It is not a matter of valuation
It is part of the matching of revenues and expenses
It retains funds by reducing income taxes and dividends
All of these
Associating cause and effect
Systematic and rational allocation
All of these
The process of charging the decline in value of an economic resource to income in the period in which the benefit occurred
The process of allocating the cost of tangible assets to expense in a systematic and rational manner to those periods expected to benefit from the use of the asset
A method of allocating asset cost to an expense account in a manner which closely matches the physical deterioration of the tangible asset involved
An accounting concept that allocates the portion of an asset used up during the year to the contra asset account for the purpose of properly recording the fair market value of tangible assets.
Service life refers to the time an asset will be used by a company and physical life refers to how long the asset will last.
Physical life is the life of an asset without consideration of salvage value and service life requires the use of salvage value.
Physical life is always longer than service life.
Service life refers to the length of time an asset is of use to its original owner, while physical life refers to how long the asset will be used by all owners.
The total amount to be charged (debited) to expense over an asset's useful life
The cost of the asset less the related depreciation recorded to date
The estimated market value of the asset at the end of its useful life
The acquisition cost of the asset
All of these
What is the depreciation base to use for the asset?
What is the asset's useful life?
What method of cost apportionment is best for this asset?
What product or service is the asset related to?
The asset's economic usefulness is the same each year
The repair and maintenance expense is essentially the same each period
The rate of return analysis is enhanced using the straight-line method
Depreciation is a function of time rather than a function of usage
Is a variable charge approach
Assumes that depreciation is a function of the passage of time
Conceptually associates cost in terms of input measures.
All of these
Vary with unit sales
Vary with sales revenue
Vary with production
Results in a decreasing charge to depreciation expense
Means salvage value is not deducted in computing the depreciation base
Means the book value should not be reduced below salvage value
All of these.
Results in salvage value being ignored.
Means the denominator is the years remaining at the beginning of the year.
Means the book value should not be reduced below salvage value.
All of these
Vertically and sloping down to the right
Vertically and sloping up to the right
Horizontally and sloping down to the right
Horizontally and sloping up to the right
Provides for the declining productivity of an aging asset.
Ignores variations in the rate of asset use
Tends to result in a constant rate of return on a diminishing investment base
Gives smaller periodic write-offs than decreasing charge methods.
Company should have been using one of the accelerated methods of depreciation
Estimated average life of the machinery is less than the actual average useful life
Estimated average life of the machinery is greater than the actual average useful life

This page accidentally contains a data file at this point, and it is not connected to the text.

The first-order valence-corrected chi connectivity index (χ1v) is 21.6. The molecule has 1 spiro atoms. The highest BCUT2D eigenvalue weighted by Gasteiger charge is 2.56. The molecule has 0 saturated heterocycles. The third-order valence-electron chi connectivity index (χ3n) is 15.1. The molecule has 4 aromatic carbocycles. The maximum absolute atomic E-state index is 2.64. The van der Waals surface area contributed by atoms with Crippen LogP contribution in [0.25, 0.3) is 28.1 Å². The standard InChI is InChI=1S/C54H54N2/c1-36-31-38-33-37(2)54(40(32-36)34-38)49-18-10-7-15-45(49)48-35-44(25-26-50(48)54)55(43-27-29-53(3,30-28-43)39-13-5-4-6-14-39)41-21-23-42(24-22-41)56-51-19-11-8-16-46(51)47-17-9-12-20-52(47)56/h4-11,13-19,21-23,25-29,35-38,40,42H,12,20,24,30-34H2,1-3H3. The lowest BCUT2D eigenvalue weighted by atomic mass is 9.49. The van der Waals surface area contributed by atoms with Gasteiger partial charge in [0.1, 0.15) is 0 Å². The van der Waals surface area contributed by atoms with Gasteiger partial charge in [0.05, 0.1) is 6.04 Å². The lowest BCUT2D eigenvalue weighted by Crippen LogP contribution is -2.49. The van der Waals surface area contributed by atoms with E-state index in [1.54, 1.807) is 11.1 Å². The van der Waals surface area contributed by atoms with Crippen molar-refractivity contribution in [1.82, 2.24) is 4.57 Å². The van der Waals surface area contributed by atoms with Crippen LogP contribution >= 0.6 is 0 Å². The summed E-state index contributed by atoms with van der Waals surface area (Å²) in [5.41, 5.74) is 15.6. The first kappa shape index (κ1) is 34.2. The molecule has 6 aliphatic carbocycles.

Company has been retiring fully depreciated machinery that should have remained in service.
Rate is the total cost divided by the total annual depreciation
Rate is the total annual depreciation divided by the total depreciable cost
Life is the total cost divided by the total annual depreciation
Life is the total depreciable cost divided by the total annual depreciation
Original cost of the truck
Original cost of the truck less the cash proceeds.
Cash proceeds received
Cash proceeds received and original cost of the truck
The years of useful life of the various assets in the group are added together and the total divided by the number of items.
The cost of individual units within an asset group is charged to expense in the year a unit is retired from service
A straight-line rate is computed by dividing the total of the annual depreciation expense for all assets in the group by the total cost of the assets
The original cost of all items in a given group or class of assets is retained in the asset account and the cost of replacements is charged to expense when they are acquired.
Charge a full year's depreciation to the year of acquisition
Determine depreciation expense for the full year and then prorate the expense between the two periods involved.
Use the straight-line method for the year in which the asset is sold or otherwise disposed of.
Use a salvage value equal to the first year's partial depreciation charge
Full month and to the nearest cent
Full month and to the nearest dollar
Day and to the nearest cent.
Day and to the nearest dollar
As a prior period adjustment
As the cumulative effect of a change in accounting principle in 2010
By setting future annual depreciation equal to one-sixth of the book value on January 1, 2010
By continuing to depreciate the machinery over the original fifteen year life
Result in restatement of prior period statements.
Be handled in current and future periods
Be handled in future periods only
Be handled retroactively
Recognize an extraordinary loss for the period
Include a credit to the equipment accumulated depreciation account
Include a credit to the equipment account.
Not be made if the equipment is still being used
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